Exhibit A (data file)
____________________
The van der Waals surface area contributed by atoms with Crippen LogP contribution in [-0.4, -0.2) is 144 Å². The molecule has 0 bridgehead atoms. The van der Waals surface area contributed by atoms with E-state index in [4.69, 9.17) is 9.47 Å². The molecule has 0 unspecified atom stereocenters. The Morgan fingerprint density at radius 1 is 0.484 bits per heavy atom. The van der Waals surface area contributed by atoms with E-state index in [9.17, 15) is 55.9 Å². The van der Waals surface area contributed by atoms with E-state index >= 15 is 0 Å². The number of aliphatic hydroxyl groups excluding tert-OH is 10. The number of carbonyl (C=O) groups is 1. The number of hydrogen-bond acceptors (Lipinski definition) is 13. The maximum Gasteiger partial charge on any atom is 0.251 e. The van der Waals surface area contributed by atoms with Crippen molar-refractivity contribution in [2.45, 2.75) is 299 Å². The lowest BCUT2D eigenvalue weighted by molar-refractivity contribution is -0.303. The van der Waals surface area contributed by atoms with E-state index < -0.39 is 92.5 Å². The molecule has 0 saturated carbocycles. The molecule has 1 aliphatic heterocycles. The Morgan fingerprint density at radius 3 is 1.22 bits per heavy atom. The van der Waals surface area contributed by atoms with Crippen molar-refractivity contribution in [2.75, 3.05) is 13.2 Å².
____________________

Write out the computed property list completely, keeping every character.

The van der Waals surface area contributed by atoms with Crippen LogP contribution in [-0.4, -0.2) is 144 Å². The molecule has 0 bridgehead atoms. The van der Waals surface area contributed by atoms with E-state index in [4.69, 9.17) is 9.47 Å². The molecule has 0 unspecified atom stereocenters. The Morgan fingerprint density at radius 1 is 0.484 bits per heavy atom. The van der Waals surface area contributed by atoms with E-state index in [9.17, 15) is 55.9 Å². The van der Waals surface area contributed by atoms with E-state index >= 15 is 0 Å². The number of aliphatic hydroxyl groups excluding tert-OH is 10. The number of carbonyl (C=O) groups is 1. The number of hydrogen-bond acceptors (Lipinski definition) is 13. The maximum Gasteiger partial charge on any atom is 0.251 e. The van der Waals surface area contributed by atoms with Crippen molar-refractivity contribution in [2.45, 2.75) is 299 Å². The lowest BCUT2D eigenvalue weighted by molar-refractivity contribution is -0.303. The van der Waals surface area contributed by atoms with E-state index < -0.39 is 92.5 Å². The molecule has 0 saturated carbocycles. The molecule has 1 aliphatic heterocycles. The Morgan fingerprint density at radius 3 is 1.22 bits per heavy atom. The van der Waals surface area contributed by atoms with Crippen molar-refractivity contribution in [2.75, 3.05) is 13.2 Å².